SIX STATS you might not know about… Ryan Braun’s 2011 N.L. MVP award
“SIX STATS…” is a bonus feature of Sports Stats ‘on Tapp’ and is published every Friday.
With all the excitement about the Packers unbeaten season and the Wisconsin Badgers football team’s journey to the postseason, haven’t had an appropriate tribute to Ryan Braun‘s National League MVP honor. Here’s a look at some of the stats behind the honor.
1. Braun and Prince Fielder became the first teammates since 2000 to finish in the top 3 in the National League MVP balloting (Jeff Kent and Barry Bonds of the San Francisco Giants finished 1-2 in the 2000 NL MVP Award.) Twenty-three sets of teammates have finished in the Top 3 of A.L. or N.L. MVP balloting since 1970. The last American League duo was New York’s Mark Teixeira and Derek Jeter who finished 2-3 in 2009.
2. This was the first year in Major League history that the two winners of the MVP awards were former Rookie of the Year recipients. Braun was N.L. ROY in 2007; Justin Verlander was A.L. ROY in 2006.
3. As noted above, Braun was N.L. ROY in 2007. The A.L. ROY that year was Boston’s Dustin Pedroia. Braun won the N.L. MVP this year, Pedroia was A.L. MVP in 2008. This is the first time in baseball history that two Rookie of the Years from the same year have both gone on to win an MVP award.
4. Braun became the 22nd player in baseball history to win a Rookie of the Year award and a league MVP honor. Of the 22 players who have accomplished this feat, nine are currently in baseball’s Hall of Fame: Jackie Robinson, Willie Mays, Frank Robinson, Orlando Cepeda, Billy Williams, Rod Carew, Johnny Bench, Andre Dawson and Cal Ripken, Jr. Of those 22 players, 14 of them won their MVP award within five years of winning their ROY honor. Both Braun and Verlander joined that group this year.
5. Since 2007 when Braun began his major league career, he has received votes for the league MVP each of the five years of his five-year MLB career. The only other players to have received MVP votes in each of the past five years are: Ryan Howard, Albert Pujols, Miguel Cabrera and Adrian Gonzalez.
6. Braun became the fourth Brewers player to finish in the Top 5 of the league MVP in two or more seasons. Can you name the other three players? Braun finished in the Top 5 of the league MVP in 2008 and 2011; Fielder finished in the Top 5 in 2007, 2009 and 2011; Robin Yount in 1982 and 1989 (he won the award both years) and Cecil Cooper, who finished in the Top 5 in 1980, 1982 and 1983.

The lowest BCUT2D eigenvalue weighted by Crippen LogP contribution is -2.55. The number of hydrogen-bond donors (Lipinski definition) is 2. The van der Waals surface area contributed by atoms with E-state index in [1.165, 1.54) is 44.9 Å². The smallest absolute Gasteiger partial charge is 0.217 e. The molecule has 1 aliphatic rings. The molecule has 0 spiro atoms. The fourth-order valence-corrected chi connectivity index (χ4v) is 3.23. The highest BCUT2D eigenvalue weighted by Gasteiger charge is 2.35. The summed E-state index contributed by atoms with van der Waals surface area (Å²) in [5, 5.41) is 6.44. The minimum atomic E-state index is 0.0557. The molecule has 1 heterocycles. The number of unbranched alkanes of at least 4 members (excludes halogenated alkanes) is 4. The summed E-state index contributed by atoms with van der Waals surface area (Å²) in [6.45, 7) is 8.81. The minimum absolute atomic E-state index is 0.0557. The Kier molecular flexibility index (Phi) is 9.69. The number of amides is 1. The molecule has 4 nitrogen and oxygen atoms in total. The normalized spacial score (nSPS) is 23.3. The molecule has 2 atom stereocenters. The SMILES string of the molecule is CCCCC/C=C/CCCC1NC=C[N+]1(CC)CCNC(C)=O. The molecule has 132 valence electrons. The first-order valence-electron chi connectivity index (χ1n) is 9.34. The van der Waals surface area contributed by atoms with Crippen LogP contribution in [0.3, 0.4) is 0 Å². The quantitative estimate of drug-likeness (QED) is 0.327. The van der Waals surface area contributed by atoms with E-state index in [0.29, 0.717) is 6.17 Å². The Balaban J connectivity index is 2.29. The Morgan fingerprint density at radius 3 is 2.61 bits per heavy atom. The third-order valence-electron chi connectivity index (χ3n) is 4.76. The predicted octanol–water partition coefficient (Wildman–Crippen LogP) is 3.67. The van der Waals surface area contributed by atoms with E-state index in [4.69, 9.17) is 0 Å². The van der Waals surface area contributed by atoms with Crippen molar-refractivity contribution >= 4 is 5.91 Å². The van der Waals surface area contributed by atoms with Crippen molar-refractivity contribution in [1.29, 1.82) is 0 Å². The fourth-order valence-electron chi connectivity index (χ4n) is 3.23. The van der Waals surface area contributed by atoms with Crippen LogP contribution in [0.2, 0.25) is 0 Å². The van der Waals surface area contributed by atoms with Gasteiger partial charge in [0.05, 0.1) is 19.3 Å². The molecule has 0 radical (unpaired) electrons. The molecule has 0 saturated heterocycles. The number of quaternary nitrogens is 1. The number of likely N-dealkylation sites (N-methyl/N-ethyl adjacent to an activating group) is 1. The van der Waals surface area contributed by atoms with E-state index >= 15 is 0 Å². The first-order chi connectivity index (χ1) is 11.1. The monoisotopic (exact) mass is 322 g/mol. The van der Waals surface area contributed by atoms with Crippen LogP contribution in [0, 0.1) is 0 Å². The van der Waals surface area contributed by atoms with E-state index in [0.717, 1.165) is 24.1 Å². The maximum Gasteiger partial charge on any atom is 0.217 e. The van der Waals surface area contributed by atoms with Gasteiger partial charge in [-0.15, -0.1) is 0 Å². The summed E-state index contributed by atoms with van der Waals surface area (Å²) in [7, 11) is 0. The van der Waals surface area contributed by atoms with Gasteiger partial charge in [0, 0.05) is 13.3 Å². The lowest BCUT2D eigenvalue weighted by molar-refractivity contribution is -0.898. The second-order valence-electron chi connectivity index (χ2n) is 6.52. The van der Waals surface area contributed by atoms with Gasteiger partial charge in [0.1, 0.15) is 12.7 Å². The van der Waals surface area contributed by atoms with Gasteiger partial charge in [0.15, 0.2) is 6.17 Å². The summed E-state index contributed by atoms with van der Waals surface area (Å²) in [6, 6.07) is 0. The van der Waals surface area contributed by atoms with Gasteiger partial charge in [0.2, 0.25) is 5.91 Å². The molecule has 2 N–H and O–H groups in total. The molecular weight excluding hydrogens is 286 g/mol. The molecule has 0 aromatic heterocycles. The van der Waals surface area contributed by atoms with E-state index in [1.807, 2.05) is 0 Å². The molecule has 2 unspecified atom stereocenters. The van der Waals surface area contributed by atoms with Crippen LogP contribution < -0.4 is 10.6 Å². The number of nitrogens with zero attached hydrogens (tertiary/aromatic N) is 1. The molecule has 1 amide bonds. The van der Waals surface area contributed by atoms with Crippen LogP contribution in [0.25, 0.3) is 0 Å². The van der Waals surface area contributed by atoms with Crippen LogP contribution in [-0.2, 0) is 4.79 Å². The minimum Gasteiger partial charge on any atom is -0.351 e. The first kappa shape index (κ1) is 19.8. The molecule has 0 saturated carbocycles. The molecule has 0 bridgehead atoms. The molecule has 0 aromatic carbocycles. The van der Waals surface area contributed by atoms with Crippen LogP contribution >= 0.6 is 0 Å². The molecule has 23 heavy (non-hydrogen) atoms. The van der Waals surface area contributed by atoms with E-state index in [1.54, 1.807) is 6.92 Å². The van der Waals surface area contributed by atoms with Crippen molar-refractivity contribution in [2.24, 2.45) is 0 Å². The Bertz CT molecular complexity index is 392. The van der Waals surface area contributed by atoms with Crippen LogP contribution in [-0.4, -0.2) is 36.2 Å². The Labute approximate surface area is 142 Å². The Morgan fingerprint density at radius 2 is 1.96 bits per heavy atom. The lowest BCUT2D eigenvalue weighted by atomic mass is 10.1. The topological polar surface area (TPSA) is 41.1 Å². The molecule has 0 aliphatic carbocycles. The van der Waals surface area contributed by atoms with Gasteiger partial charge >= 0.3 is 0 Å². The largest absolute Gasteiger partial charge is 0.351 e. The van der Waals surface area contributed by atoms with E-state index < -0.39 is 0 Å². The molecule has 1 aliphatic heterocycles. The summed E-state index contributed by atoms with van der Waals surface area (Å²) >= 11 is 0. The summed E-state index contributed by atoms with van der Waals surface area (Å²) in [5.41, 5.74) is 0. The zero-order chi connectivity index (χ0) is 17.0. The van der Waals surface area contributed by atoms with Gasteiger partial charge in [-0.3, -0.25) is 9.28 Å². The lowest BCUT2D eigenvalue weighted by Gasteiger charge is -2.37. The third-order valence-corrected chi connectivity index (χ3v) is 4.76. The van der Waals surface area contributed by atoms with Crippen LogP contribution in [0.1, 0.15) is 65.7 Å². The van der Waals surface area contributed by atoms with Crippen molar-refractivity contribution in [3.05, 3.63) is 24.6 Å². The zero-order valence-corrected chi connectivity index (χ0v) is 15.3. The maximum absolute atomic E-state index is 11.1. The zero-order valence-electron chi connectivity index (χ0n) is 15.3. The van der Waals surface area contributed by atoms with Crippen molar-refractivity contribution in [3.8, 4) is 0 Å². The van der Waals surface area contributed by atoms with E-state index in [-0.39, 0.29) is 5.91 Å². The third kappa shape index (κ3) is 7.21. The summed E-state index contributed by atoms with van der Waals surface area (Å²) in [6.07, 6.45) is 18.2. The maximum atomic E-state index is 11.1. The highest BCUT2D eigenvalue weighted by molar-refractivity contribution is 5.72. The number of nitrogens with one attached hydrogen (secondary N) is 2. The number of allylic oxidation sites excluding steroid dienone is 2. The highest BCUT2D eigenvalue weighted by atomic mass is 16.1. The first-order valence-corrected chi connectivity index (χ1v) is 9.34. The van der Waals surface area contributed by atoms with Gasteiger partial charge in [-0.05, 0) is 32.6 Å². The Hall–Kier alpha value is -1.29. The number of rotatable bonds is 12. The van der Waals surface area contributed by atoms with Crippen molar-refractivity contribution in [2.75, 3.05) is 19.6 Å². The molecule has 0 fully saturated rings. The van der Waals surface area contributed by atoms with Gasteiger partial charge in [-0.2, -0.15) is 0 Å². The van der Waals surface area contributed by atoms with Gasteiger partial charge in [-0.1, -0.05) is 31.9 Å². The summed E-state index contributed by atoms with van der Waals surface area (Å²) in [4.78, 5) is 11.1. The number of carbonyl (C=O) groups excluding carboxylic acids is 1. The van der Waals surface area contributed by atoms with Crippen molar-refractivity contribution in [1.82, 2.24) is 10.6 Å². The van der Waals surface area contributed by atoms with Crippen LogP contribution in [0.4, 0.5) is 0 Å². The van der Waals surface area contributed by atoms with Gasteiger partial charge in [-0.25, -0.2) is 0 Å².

Where does Albert Pujols rank among baseball’s all-time greatest hitters?
Sports Stats ‘on Tapp’ is a biweekly blog that is published every Wednesday and Friday with a bonus “SIX STATS…” posting every Friday.
With his three HRs in Game Three of the World Series, St. Louis Cardinals first baseman Albert Pujols continues to build an impressive resume that will likely get him into baseball’s Hall of Fame five years after his retirement. He has won three National League MVP awards (and finished second in the balloting three times), was the N.L. Rookie of the Year in 2001, and has been selected to nine N.L. All-Star teams.
But here’s the question: Where does Pujols rank among baseball’s all-time greatest hitters? Consider… a .328 career batting average, 445 homers and 100 or more RBIs in ten of his 11 seasons. Great credentials and numbers!
Let me offer the following criteria to analyze Pujols and how he compares with the other great hitters in the game’s history. My definition of a great hitter would include a player who hits for a high average, someone who hits for power, and a hitter with a great eye at the plate. To quantify what I just said, let’s look at how many hitters have accomplished the following in a season (Why the following criteria? It’s my blog!):
* Hit .300 or better
* Hit 30 or more home runs
* Walk 100 or more times
* Strike out less than 100 times.
With these numbers as a definition of a player who had a “great hitter” season, we see that only 28 players have had one or more “great hitter” seasons in major league history. In fact, this year only one player met the above criteria: Miguel Cabrera of the Detroit Tigers. Cabrera hit .344, slugged 30 home runs, walked 108 times and struck out 89 times.
Following are the players in baseball history who had one or more seasons where they batted over .300, hit 30 or more HRs, walked 100 or more times, and had less than 100 strikeouts.
‘Great Hitter’ Seasons, Player
11….. Babe Ruth
9….. Lou Gehrig, Barry Bonds
8….. Ted Williams
5….. Jimmie Foxx, Frank Thomas
4….. Mel Ott, Mickey Mantle
3….. Stan Musial, Gary Sheffield, Albert Pujols
2….. Ralph Kiner, Jason Giambi, Todd Helton
1….. Hack Wilson, Hank Greenberg, Duke Snider, Norm Cash, Willie McCovey, Carl Yastrzemski, Reggie Smith, George Brett, Dwight Evans, Jeff Bagwell, Chipper Jones, Brian Giles, Luis Gonzales
There’s no doubt that Pujols is one of the game’s greatest players and is definitely one of its great hitters. Exactly where does he rank among the greatest hitters? You be the judge! In fact, send me your ranking of your three greatest hitters in major league history. We’ll see how the voting plays out.